Bon Appétit, Y’all

Virginia Willis

Angel Food Cake

Course: Dessert
Cuisine: American, Southern
Keyword: angel food cake, cake, dessert, low fat


  • 1 cup sifted cake flour
  • 11/2 cups sifted granulated sugar
  • 12 large egg whites or 24 tablespoons aqua faba, room temperature
  • 1/4 teaspoon cream of tartar
  • 1/4 teaspoon salt
  • 1 1/2 vanilla extract
  • 1 1/2 lemon juice
  • 1/2 teaspoon almond extract


  • Position an oven rack in the lower part of the oven. Preheat the oven to 375°F. Sift the flour with 3/4 cup of the sugar. Re-sift three times. Set aside. Set aside an ungreased 9-3/4 inch angel food cake pan.
  • Set the remaining 3/4 sugar next to the mixer.
  • In the bowl of a heavy-duty mixer fitted with the whisk attachment beat the egg whites or aqua faba at low speed until beginning to froth. Add the cream of tartar and salt; beat at medium speed until whites form very soft billowy mounds.
  • Add the 3/4 cup of reserved sugar, 1 tablespoon at a time on medium speed, until all sugar is added and the whites are shiny & form soft peaks. Add the vanilla, lemon juice, and almond extract and beat until just blended.
  • Sift enough of the flour mixture in to dust the top of thefoam. Using a spatula, fold in gently. Continue until all of the flour mixtureis incorporated.
  • Pour the batter into ungreased pan and transfer to the oven to bake, until golden brown, 50 to 60 minutes. Transfer to a rack to cool, preferable upside down. Remove from the pan and serve.

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Virginia Willis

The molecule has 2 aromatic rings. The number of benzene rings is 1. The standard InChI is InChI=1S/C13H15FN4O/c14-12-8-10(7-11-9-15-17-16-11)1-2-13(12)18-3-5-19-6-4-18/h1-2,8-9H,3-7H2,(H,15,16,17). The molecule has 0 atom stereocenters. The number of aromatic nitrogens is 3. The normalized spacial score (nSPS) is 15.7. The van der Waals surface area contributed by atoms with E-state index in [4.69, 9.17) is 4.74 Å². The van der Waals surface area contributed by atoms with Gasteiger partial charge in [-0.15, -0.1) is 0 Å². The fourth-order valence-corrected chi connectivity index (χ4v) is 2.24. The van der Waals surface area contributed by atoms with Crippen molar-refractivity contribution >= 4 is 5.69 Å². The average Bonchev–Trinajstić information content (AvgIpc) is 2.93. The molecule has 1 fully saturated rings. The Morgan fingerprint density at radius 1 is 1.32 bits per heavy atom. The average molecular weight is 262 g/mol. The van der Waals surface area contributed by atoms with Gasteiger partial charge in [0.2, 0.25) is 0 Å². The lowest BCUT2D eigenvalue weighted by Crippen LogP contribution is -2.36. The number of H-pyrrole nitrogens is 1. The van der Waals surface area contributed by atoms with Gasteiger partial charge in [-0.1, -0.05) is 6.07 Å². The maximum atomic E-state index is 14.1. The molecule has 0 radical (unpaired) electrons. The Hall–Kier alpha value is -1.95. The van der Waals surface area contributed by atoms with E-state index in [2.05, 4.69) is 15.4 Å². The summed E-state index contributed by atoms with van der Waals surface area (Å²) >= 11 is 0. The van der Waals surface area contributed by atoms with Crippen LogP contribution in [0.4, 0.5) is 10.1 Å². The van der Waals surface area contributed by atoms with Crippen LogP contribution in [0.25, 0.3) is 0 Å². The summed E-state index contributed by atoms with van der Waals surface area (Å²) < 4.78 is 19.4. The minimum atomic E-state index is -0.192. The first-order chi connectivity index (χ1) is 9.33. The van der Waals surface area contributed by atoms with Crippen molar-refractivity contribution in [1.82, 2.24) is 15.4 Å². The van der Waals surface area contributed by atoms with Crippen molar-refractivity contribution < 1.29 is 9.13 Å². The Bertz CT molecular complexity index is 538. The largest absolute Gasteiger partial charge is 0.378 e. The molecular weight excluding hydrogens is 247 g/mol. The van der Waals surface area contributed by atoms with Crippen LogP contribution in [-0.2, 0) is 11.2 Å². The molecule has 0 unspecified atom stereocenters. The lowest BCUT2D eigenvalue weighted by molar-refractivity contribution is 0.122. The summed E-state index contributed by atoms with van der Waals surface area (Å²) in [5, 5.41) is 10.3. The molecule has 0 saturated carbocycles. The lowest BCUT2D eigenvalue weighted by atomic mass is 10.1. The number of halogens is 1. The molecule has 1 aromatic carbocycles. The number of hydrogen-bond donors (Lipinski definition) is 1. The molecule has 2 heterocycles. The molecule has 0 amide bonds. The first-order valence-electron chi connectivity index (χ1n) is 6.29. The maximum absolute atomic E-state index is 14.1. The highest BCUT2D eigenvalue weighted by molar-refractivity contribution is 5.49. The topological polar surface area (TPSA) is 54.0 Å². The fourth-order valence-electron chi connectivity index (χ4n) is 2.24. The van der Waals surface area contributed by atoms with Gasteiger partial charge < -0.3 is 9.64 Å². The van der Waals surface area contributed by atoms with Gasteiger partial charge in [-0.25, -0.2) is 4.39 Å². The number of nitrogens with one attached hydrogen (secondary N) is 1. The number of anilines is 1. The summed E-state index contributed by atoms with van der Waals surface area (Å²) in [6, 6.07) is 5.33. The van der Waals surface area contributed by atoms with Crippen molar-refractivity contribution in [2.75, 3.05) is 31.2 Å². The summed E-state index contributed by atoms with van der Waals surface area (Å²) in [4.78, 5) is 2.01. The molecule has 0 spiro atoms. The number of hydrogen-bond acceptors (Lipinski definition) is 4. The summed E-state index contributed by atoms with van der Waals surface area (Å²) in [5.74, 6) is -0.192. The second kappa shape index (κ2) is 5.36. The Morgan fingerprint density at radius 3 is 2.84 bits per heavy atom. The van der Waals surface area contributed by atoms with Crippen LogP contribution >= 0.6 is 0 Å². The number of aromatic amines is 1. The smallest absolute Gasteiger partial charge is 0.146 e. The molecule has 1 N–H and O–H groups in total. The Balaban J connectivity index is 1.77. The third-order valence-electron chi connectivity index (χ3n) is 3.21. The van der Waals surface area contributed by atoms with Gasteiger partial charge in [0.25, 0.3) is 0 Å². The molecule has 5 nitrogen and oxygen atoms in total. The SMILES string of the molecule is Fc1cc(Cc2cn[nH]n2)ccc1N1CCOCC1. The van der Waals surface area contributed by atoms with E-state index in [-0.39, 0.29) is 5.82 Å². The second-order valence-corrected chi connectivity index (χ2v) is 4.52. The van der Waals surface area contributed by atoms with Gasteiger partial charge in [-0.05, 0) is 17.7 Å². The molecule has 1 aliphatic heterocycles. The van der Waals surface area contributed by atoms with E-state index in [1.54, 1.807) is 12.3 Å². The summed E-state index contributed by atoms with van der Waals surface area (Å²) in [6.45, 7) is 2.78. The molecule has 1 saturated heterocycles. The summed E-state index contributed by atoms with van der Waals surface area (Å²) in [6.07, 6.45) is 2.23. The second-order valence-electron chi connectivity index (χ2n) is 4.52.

Georgia-born French-trained Chef Virginia Willis’ biography includes making chocolate chip cookies with Dwayne “The Rock” Johnson, foraging for berries in the Alaskan wilderness, harvesting capers in the shadow of a smoldering volcano in Sicily, and hunting for truffles in France. She is talent and chef-instructor for the digital streaming platform Food Network Kitchen. Her segments feature authentic and innovative Southern cooking. She was the celebrity chef at the Mansion at Churchill Downs for the 143rd running of the Kentucky Derby. Virginia has spoken at SXSW, cooked for the James Beard Foundation, and beguiled celebrities such as Bill Clinton, Morgan Freeman, and Jane Fonda with her cooking — but it all started in her grandmother’s country kitchen. Recently, her work has been inspired by her weight loss success story, Virginia has lost 65# and kept it off for over 2 1/2 years! “If a French-trained, Southern chef can do it, you can, too.” She is the author of Fresh Start; Secrets of the Southern Table; Lighten Up, Y’all; Bon Appétit, Y’all; Basic to Brilliant, Y’all; Okra; and Grits. Lighten Up, Y’all won a James Beard Foundation Award of Excellence in the Focus on Health Category. Lighten Up, Y’all as well as her first cookbook, Bon Appétit, Y’all, were finalists in the Best American Cookbook for the International Association of Cookbook Awards and were also named by the Georgia Center of the Book as “Books Georgians Should Read.” She is the former TV kitchen director for Martha Stewart Living, Bobby Flay, and Nathalie Dupree; has worked in Michelin-starred restaurants; and traveled the world producing food stories – from making cheese in California to escargot farming in France. She has appeared on Food Network’s Chopped, CBS This Morning, Fox Family and Friends, Martha Stewart Living, and as a judge on Throwdown with Bobby Flay. She’s been featured in the New York Times, the Washington Post, People Magazine, Eater, and Food52 and has contributed to Eating Well, GRLSQUASH, Culture, Garden & Gun, and Bon Appétit, and more. The Chicago Tribune praised her as one of “Seven Food Writers You Need to Know.” Her legion of fans loves her down-to-earth attitude, approachable spirit, and traveling exploits. Her culinary consulting company, Virginia Willis Culinary Enterprises, Inc specializes in content creation, recipe development, culinary editorial and production services, cookbook writing, media training, spokesperson and brand representation, and public speaking. Virginia is on the Monterey Bay Aquarium’s Seafood Watch Blue Ribbon Task Force, the Atlanta Community Food Bank Advisory Board, as well as the Community Farmers Market Advisory Board. She is a food and hunger advocate for No Kid Hungry and a premier member of the No Kid Hungry Atlanta Society. She a member of The James Beard Foundation, Chef’s Collaborative, Georgia Organics, and Southern Foodways Alliance.